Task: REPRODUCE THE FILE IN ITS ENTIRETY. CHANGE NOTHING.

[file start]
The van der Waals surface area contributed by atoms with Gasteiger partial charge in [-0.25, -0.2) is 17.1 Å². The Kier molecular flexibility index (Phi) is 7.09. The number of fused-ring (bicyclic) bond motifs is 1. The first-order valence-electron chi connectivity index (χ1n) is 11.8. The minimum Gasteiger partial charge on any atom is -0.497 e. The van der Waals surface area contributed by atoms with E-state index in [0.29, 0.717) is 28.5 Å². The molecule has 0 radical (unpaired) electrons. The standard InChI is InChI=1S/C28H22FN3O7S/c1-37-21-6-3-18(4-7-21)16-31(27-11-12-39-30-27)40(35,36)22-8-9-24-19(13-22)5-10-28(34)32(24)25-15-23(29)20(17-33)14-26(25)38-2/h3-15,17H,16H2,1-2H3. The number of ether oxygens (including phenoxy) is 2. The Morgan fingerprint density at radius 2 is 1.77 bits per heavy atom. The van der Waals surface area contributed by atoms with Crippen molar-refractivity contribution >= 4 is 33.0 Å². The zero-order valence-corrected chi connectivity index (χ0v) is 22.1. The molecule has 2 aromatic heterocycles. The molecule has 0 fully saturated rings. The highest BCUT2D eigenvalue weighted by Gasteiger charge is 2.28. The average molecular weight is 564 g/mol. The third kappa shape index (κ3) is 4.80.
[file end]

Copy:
The van der Waals surface area contributed by atoms with Gasteiger partial charge in [-0.25, -0.2) is 17.1 Å². The Kier molecular flexibility index (Phi) is 7.09. The number of fused-ring (bicyclic) bond motifs is 1. The first-order valence-electron chi connectivity index (χ1n) is 11.8. The minimum Gasteiger partial charge on any atom is -0.497 e. The van der Waals surface area contributed by atoms with E-state index in [0.29, 0.717) is 28.5 Å². The molecule has 0 radical (unpaired) electrons. The standard InChI is InChI=1S/C28H22FN3O7S/c1-37-21-6-3-18(4-7-21)16-31(27-11-12-39-30-27)40(35,36)22-8-9-24-19(13-22)5-10-28(34)32(24)25-15-23(29)20(17-33)14-26(25)38-2/h3-15,17H,16H2,1-2H3. The number of ether oxygens (including phenoxy) is 2. The Morgan fingerprint density at radius 2 is 1.77 bits per heavy atom. The van der Waals surface area contributed by atoms with Crippen molar-refractivity contribution >= 4 is 33.0 Å². The zero-order valence-corrected chi connectivity index (χ0v) is 22.1. The molecule has 2 aromatic heterocycles. The molecule has 0 fully saturated rings. The highest BCUT2D eigenvalue weighted by Gasteiger charge is 2.28. The average molecular weight is 564 g/mol. The third kappa shape index (κ3) is 4.80.